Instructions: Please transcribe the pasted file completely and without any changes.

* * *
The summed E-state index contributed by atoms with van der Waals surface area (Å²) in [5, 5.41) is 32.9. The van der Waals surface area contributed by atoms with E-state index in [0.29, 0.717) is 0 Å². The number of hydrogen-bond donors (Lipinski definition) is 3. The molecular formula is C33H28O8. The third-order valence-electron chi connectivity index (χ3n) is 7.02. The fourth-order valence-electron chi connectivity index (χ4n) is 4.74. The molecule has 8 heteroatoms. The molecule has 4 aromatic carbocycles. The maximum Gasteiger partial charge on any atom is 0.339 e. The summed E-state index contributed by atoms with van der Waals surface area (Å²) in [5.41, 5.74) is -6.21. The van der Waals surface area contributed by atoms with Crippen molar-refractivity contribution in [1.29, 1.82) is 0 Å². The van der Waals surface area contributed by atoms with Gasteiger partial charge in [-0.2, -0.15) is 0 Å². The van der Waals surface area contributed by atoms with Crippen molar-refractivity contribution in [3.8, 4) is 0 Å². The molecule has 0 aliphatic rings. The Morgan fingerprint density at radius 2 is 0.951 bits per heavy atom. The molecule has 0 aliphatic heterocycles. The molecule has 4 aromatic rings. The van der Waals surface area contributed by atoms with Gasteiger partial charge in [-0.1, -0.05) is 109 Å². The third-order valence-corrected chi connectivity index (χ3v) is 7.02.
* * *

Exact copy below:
The summed E-state index contributed by atoms with van der Waals surface area (Å²) in [5, 5.41) is 32.9. The van der Waals surface area contributed by atoms with E-state index in [0.29, 0.717) is 0 Å². The number of hydrogen-bond donors (Lipinski definition) is 3. The molecular formula is C33H28O8. The third-order valence-electron chi connectivity index (χ3n) is 7.02. The fourth-order valence-electron chi connectivity index (χ4n) is 4.74. The molecule has 8 heteroatoms. The molecule has 4 aromatic carbocycles. The maximum Gasteiger partial charge on any atom is 0.339 e. The summed E-state index contributed by atoms with van der Waals surface area (Å²) in [5.41, 5.74) is -6.21. The van der Waals surface area contributed by atoms with Crippen molar-refractivity contribution in [1.29, 1.82) is 0 Å². The van der Waals surface area contributed by atoms with Gasteiger partial charge in [-0.2, -0.15) is 0 Å². The van der Waals surface area contributed by atoms with Crippen molar-refractivity contribution in [3.8, 4) is 0 Å². The molecule has 0 aliphatic rings. The Morgan fingerprint density at radius 2 is 0.951 bits per heavy atom. The molecule has 0 aliphatic heterocycles. The molecule has 4 aromatic rings. The van der Waals surface area contributed by atoms with Gasteiger partial charge in [-0.1, -0.05) is 109 Å². The third-order valence-corrected chi connectivity index (χ3v) is 7.02.